Here, we just copied everything from our mobile app checkout. My main focus was to figure out how everything should work on the web forms of the product, and what sizing should we use to stay consistent across all platforms.

Success Screen & Notifications

Scheckout screen

After placing an order, the user gets a success screen with instructions. There are notifications right from the VK interface. This is very handy, especially if the user is watching shows on VK, for example.

Design Process

Mobile screens

The app could be opened on mobile as well. Thus, everything was made responsive matching the good old 8 px paradigm.

Layout grids


Flamp is a review service that is popular in Russian regions. To gain more audience in Moscow and Saint-Petersburg, the company decided to develop a new brand and digital appearance. I was lucky to design a new website.


Main page
Search results
Company's page
The users could chat with each other, and with companies. For example, they could book a table in a restaurant or a seat in a barbershop.
If the user had a company on Flamp, he could easily reply to his customers right from the feed.
Company blog. And hiring page
Layouts. 56px, 80px, 272px modules and how they fit into the grid.
Screens overview


There must be personalized communication with every user. However, a single landing page provides with limited communication, so a message may be misunderstood. Thus the company may lose its potential customers.

To help companies communicate better, we have built Landy, which lets business owners clone, and customize their landing pages, and put their growth on autopilot, by suiting specific variations to a specific group of visitors via AI.


We were building an automated assistant-like tool, kind of a robot. Thus, we chose a robot as the main metaphor. As long as it had to deal with landing pages, and decide where to land a user, we picked the name «Landy». We made a logo and built all communication around this metaphor. Typography reflects the idea of constantly changing elements on web pages.

Web App

Landy founder Dmitry Tsepelev had a marketing background. He also researched existing solutions and interviewed its users. That’s why his view on MVP was clear and accurate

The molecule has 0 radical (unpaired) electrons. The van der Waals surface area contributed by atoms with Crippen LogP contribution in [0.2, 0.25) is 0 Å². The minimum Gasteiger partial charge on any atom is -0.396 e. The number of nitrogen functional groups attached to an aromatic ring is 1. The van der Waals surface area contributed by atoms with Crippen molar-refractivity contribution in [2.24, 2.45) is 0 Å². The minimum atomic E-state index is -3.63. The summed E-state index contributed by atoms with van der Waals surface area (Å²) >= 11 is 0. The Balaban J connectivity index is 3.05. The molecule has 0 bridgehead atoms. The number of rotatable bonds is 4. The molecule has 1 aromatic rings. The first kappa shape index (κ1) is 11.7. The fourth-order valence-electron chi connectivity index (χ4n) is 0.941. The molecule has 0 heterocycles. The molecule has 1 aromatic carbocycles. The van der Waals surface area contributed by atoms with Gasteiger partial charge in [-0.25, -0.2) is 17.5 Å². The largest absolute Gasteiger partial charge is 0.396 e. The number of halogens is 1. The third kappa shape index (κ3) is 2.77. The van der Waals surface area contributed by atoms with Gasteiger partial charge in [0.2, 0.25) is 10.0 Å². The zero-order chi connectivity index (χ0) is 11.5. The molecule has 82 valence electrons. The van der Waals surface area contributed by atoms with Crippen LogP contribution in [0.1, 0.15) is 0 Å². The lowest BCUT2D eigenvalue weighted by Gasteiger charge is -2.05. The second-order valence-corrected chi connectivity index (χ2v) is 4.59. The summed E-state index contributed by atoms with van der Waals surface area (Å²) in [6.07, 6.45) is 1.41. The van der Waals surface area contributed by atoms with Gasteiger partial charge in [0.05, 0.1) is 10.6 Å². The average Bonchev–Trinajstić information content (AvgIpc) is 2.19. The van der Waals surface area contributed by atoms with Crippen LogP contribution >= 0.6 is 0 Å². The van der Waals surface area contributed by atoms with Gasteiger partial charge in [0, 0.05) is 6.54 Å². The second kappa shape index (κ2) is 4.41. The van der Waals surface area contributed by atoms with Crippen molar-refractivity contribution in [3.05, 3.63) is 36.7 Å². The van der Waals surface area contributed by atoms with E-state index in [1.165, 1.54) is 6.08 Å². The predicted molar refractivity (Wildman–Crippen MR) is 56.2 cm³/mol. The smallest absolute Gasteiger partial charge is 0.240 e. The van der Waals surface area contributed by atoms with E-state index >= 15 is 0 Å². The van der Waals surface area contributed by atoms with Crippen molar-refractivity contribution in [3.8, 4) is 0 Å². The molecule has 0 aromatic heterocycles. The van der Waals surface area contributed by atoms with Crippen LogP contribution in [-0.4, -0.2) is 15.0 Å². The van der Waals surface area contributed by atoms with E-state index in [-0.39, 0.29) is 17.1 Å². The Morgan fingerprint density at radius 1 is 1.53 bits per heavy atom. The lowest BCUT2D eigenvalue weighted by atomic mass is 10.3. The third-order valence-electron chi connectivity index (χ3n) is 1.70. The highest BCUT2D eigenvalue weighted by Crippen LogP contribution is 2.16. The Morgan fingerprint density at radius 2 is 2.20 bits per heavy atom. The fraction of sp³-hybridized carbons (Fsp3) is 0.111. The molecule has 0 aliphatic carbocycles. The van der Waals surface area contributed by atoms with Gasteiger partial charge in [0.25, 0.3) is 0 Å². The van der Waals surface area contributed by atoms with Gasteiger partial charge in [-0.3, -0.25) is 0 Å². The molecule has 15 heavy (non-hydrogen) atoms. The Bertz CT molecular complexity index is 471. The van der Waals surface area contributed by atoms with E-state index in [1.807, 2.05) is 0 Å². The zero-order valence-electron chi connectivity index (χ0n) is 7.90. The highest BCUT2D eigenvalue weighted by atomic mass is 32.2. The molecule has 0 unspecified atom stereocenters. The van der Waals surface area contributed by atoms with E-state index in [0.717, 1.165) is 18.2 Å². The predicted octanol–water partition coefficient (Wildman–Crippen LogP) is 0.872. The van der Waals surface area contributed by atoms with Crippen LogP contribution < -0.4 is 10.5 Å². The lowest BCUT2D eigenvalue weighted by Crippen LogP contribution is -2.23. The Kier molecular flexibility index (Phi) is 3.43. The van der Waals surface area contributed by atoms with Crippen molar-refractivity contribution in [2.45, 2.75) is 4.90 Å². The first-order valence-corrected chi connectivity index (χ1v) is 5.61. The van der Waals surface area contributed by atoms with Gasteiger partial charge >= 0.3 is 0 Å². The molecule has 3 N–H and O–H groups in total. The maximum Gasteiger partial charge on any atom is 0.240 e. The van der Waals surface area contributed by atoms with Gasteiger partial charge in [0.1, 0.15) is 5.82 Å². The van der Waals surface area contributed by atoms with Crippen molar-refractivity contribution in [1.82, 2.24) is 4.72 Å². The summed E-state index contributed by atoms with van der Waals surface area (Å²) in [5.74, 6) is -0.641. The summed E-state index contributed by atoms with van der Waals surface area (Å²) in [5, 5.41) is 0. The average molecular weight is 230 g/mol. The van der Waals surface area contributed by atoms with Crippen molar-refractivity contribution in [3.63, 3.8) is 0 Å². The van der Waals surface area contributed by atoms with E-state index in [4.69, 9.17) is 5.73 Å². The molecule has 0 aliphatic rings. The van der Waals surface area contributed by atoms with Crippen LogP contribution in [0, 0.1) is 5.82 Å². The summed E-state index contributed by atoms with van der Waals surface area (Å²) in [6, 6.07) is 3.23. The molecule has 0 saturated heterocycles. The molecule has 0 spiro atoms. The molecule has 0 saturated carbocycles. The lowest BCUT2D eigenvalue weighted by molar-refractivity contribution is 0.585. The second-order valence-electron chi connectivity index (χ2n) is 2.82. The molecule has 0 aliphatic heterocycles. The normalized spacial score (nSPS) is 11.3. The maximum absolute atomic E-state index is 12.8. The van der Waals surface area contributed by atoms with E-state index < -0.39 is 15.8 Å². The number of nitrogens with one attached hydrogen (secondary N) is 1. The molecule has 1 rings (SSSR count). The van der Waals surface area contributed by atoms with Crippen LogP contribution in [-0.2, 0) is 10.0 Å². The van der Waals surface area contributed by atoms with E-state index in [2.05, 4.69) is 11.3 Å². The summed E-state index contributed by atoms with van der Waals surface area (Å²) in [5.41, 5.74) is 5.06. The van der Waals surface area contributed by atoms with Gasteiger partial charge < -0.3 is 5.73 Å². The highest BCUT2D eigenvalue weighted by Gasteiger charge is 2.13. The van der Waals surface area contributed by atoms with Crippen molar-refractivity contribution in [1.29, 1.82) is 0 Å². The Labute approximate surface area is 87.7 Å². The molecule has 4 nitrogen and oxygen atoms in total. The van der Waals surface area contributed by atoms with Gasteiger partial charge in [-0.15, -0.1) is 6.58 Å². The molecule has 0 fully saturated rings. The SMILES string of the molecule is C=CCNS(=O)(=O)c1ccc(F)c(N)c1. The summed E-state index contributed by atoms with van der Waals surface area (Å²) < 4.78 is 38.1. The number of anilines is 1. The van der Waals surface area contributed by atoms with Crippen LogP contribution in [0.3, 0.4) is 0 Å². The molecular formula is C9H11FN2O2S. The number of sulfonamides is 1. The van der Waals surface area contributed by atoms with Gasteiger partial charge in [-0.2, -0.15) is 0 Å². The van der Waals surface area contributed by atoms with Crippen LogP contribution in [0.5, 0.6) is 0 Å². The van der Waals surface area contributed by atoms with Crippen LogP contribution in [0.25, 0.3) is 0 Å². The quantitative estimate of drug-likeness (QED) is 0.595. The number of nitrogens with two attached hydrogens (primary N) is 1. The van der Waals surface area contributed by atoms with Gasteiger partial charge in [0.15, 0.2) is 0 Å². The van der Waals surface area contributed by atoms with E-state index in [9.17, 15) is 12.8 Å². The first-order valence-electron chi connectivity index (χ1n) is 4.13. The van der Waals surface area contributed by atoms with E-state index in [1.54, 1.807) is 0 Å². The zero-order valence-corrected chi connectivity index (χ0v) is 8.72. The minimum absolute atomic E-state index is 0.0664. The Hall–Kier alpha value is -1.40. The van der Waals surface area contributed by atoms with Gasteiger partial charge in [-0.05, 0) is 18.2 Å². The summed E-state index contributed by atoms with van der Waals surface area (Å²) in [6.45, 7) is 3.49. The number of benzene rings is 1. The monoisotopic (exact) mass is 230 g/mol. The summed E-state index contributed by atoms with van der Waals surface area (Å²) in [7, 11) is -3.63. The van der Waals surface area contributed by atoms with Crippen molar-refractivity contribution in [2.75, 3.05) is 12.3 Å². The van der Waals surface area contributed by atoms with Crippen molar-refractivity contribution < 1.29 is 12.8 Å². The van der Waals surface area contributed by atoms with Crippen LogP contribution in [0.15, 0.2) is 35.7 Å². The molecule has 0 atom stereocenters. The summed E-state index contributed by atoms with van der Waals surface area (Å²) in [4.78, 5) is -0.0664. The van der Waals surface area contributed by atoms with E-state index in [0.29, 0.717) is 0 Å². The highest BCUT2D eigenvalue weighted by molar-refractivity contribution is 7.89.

We changed the main page 3 times to make it more clear. Finally, we put there an onboarding experience which reduced confusion drastically.

User pastes a link to the website → Duplicates it, and creates variations → Sets goals and launches the campaign. Landy: Learns about its users, and grows the conversion

We started with a built-in page editor but later we added, and split URL feature.
Variations editor. The user could create page variations, and change elements in the editor. Split URL campaign interface. The user simply pastes URLs, sets goals, and gets the code.
After a campaign is created, the user can see it along with stats on the dashboard.
Clicking on the row users would get onto campaign detailed overview page.

YC Open Hours

Landy was selected for the YC Open Office Hours program, and we were lucky to get Sam Altman as an expert. While it was not the main YC program, it is still around 1000 startups applying with only 40 selected. That’s why we were so thrilled to get such an opportunity and happy to receive positive feedback from such an experienced expert like Sam.

Sam and Dmitry on a call.

Despite the fact, that in the end, we found automated personalization is still not the thing that is badly wanted by every other company, it was a great journey from all possible prospectives. We learned a lot about building a product from scratch, communicating with users, collecting feedback, marketing our product, iterating, and making a design decision based on collected data.


Food delivery company from scratch.





Acquired by Mail.ru Group

Lebedev Studio

My first design job where I learned how to design and build websites, and where I also co-designed and co-led the implementation of floor navigation for the Moscow subway.


Moscow Underground Floor Navigation

Stoloto Quick Games

Yandex Marketing Materials